as often as possible because his or her motivation comes from the feedback
of others. An internally motivated person should spend some time alone in
training or with a close group of friends as he or she needs to look
internally for feedback and does not require the constant feedback of other
people as this may be annoying at times.


You may often wonder why you are unable to commit to getting up at 5am
each morning before work and why every session seems so difficult. Yet, Joe
Bloggs has never missed an early morning session and everything he does just
seems effortless. Perhaps one reason is how you prioritise sport in your
life. Lets look at five characteristics that most people share in common:
1. Spiritual
2. Relationships - personal (family)
3. Relationships - general
4. Career
5. Health (sport)

 

Write down in order from most important to least important your priorities
in life. If you find that sport is at the lower level of your list you may
now understand one of the reasons why commitment to training is difficult.
If you are not happy with the priority that you give to sport, lets change
it. We can change our relationship to sport at a subconscious level.


We are going to manipulate our subconscious through a very easy process that
has been developed by a modality called Neuro Linguistic Programming
(NLP). If you are happy with the order, perhaps try the following drill
anyway, as you may develop some life skills that you can use in many other
ways.


Step one


Close your eyes and visualise the current order of your characteristics,
seeing them as if they were CDs placed in a CD rack. If you are unable to
hold a visual picture you may need to practise this several times over a period
of a few days until you are able to see the CDs clearly.


Step two


Look for detail in the visual picture. That is, what colour are the labels
of the CDs? Is the writing bigger or bolder on any one CD?


Step three


When you can visualise the details, remember the picture so that you can
recall it at any time.


Step four


On paper, write the characteristics in the order you wish them to be. Write
the new list a number of times and place it in locations that you visit
regularly eg fridge, toilet, car etc.


Step five


Close you eyes again and go back to the original picture. When you are able
to hold the picture in your mind, shuffle the characteristics (CDs) into the
new order. Again, with any movement of this type, you will need to search
for detail in your visualisation. Move the CDs slowly. Try to see the name
on the cover and look for the colour of the CD. When you have moved them
into the order that you perceive is ideal, hold that picture for a minute or
so.


Step six
Pick an event that happens regularly each day. Perhaps answering the
telephone or eating a piece of fruit. Every time you do this thing, spend
5-10 seconds visualising the new order of your characteristics as in step
five. Do this for about a week.


We have now built sport into your subconscious and ordered it at the
appropriate level. Next, lets consider understanding the sensory experience
associated with feeling good and feeling bad. If we are able to understand
the feelings these emotions generate we can control them and use them to
assist in motivation.


Understanding the sensory experience of emotions


Feeling good, feeling strong, feeling powerful, are some of the terms used
to describe a positive emotion. If you could feel this way before and during
each training session, what would that mean for the quality of the session
or race?


Let us understand the emotion. Close your eyes and take your mind to a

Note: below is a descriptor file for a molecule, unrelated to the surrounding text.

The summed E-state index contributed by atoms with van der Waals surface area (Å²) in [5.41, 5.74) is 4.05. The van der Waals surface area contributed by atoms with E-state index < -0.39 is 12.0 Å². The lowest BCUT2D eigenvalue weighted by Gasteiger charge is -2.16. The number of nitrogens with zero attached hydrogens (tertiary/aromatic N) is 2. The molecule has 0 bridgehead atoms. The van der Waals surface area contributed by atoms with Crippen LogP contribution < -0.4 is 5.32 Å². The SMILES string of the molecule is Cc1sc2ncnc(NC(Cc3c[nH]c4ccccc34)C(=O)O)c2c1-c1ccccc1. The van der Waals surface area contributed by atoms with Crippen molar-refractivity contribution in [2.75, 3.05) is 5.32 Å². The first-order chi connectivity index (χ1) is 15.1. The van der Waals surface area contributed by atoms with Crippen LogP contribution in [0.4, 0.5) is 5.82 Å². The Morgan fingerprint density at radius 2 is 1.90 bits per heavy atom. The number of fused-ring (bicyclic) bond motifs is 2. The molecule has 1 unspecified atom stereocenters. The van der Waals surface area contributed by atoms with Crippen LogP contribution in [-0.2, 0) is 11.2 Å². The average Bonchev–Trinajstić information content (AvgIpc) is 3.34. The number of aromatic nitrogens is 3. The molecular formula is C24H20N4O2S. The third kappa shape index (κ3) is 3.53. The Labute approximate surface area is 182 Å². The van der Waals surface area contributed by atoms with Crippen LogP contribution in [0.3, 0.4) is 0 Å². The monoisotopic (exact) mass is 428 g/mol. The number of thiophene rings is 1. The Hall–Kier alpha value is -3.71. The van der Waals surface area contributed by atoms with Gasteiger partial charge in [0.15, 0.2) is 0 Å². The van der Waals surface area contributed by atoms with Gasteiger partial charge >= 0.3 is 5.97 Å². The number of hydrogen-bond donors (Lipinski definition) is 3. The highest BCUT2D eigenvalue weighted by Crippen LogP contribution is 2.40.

memory you have of feeling strong, powerful, happy or successful. When you
have that place in your mind, start to understand the sensory experience.
Look for the following sensations. Make a note of them in your mind so that
you can bring them back if required.


How does the emotion ‘feel’ in your body?
- Are you warm anywhere?
- Does any part of you body tingle?
- Do you have shivers up and down your spine?
- Is your breathing heavy or shallow, fast or slow?


How does the emotion ‘sound’ in your body?
- Is there a sound attached to the emotion?
- Does it sound loud or soft?
- Does it have its own beat or tempo?


How does the emotion ‘look’ in your body?
- Do you see yourself in the picture or do you see the picture through your
own eyes?
- Is it black and white or colour?
- Is it a moving picture or still?
- Do you have a colour for the emotion - red, yellow, orange?


How does the emotion ‘smell’ or ‘taste’ in your body?
- Do you have a smell associated with the emotion?
- Is there a taste in your mouth?


When you have gone through all of the checks you should start to
understanding the sensory experience your body has when you feel good. We
call this your ‘code’. For example, a code for feeling good may be:
- A strong warm feeling in my chest with a slightly elevated breathing rate.
Hands are a little tingly
- The colour of my body is red. The picture I see in my head is large and
moving
- I hear people in the background clapping.


Each time you need to feel strong or happy, go back to your code. As with
the drill of prioritising sport in your life, you need to practise this at
regular intervals until you only need to think of the emotion and all of the
positive feelings will come back immediately.


Obviously, understanding a negative emotional state is not as important but
it does allow you to be pre-emptive and stop the emotions as they happen
because you will know what to look for. Perhaps try the above exercise for a
negative emotion just so you are aware of the state.


When all of these techniques are used in conjunction, they become a powerful
tool for success that can be manipulated to suit any facet of your life. If
sport is not your absolute goal, apply the technique to career, if not
career, try relationships. Whatever you focus on, you will enjoy a far
higher degree of satisfaction and learning.


A few tricks that also work well


- Make everything you do a ‘necessity’, not optional. That is, ‘I must do
this session today’, not ‘I should do this session today’
- Bring the date of a long-term goal forward to the next week or day perhaps
- Focus on each day as an individual. Today’s training is the most important
of the year.


Good luck


Mathew Tippett
BA Sports Admin
Mast Practitioner Neuro Linguistic Programming